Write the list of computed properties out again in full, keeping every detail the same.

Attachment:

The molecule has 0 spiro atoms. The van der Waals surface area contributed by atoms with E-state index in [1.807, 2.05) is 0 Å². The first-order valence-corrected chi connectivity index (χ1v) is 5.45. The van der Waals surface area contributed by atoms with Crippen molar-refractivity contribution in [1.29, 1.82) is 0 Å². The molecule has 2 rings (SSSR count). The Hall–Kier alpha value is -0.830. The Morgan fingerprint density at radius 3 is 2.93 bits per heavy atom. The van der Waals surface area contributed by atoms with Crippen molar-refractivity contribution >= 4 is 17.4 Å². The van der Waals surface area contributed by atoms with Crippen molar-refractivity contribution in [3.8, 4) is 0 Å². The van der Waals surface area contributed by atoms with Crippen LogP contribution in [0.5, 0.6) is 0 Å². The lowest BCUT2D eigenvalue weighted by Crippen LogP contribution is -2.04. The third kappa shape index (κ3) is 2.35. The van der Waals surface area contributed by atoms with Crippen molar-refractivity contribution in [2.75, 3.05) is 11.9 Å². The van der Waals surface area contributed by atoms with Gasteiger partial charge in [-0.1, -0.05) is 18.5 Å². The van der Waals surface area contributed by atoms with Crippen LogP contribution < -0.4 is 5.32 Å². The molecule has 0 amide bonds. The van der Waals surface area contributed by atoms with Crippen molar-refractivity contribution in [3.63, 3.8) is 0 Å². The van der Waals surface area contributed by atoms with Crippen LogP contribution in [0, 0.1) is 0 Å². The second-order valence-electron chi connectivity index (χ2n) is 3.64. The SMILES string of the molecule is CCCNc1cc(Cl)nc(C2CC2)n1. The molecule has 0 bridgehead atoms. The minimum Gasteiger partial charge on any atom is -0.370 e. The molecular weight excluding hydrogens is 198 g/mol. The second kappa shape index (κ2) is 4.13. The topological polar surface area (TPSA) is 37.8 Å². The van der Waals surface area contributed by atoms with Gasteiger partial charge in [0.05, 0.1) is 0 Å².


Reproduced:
The molecule has 0 spiro atoms. The van der Waals surface area contributed by atoms with E-state index in [1.807, 2.05) is 0 Å². The first-order valence-corrected chi connectivity index (χ1v) is 5.45. The van der Waals surface area contributed by atoms with Crippen molar-refractivity contribution in [1.29, 1.82) is 0 Å². The molecule has 2 rings (SSSR count). The Hall–Kier alpha value is -0.830. The Morgan fingerprint density at radius 3 is 2.93 bits per heavy atom. The van der Waals surface area contributed by atoms with Crippen molar-refractivity contribution >= 4 is 17.4 Å². The van der Waals surface area contributed by atoms with Crippen molar-refractivity contribution in [3.8, 4) is 0 Å². The van der Waals surface area contributed by atoms with Crippen LogP contribution in [0.5, 0.6) is 0 Å². The lowest BCUT2D eigenvalue weighted by Crippen LogP contribution is -2.04. The third kappa shape index (κ3) is 2.35. The van der Waals surface area contributed by atoms with Crippen molar-refractivity contribution in [2.75, 3.05) is 11.9 Å². The van der Waals surface area contributed by atoms with Gasteiger partial charge in [-0.1, -0.05) is 18.5 Å². The van der Waals surface area contributed by atoms with Crippen LogP contribution < -0.4 is 5.32 Å². The molecule has 0 amide bonds. The van der Waals surface area contributed by atoms with Crippen molar-refractivity contribution in [3.63, 3.8) is 0 Å². The van der Waals surface area contributed by atoms with Crippen LogP contribution in [0, 0.1) is 0 Å². The second-order valence-electron chi connectivity index (χ2n) is 3.64. The SMILES string of the molecule is CCCNc1cc(Cl)nc(C2CC2)n1. The molecule has 0 bridgehead atoms. The minimum Gasteiger partial charge on any atom is -0.370 e. The molecular weight excluding hydrogens is 198 g/mol. The second kappa shape index (κ2) is 4.13. The topological polar surface area (TPSA) is 37.8 Å². The van der Waals surface area contributed by atoms with Gasteiger partial charge in [0.05, 0.1) is 0 Å².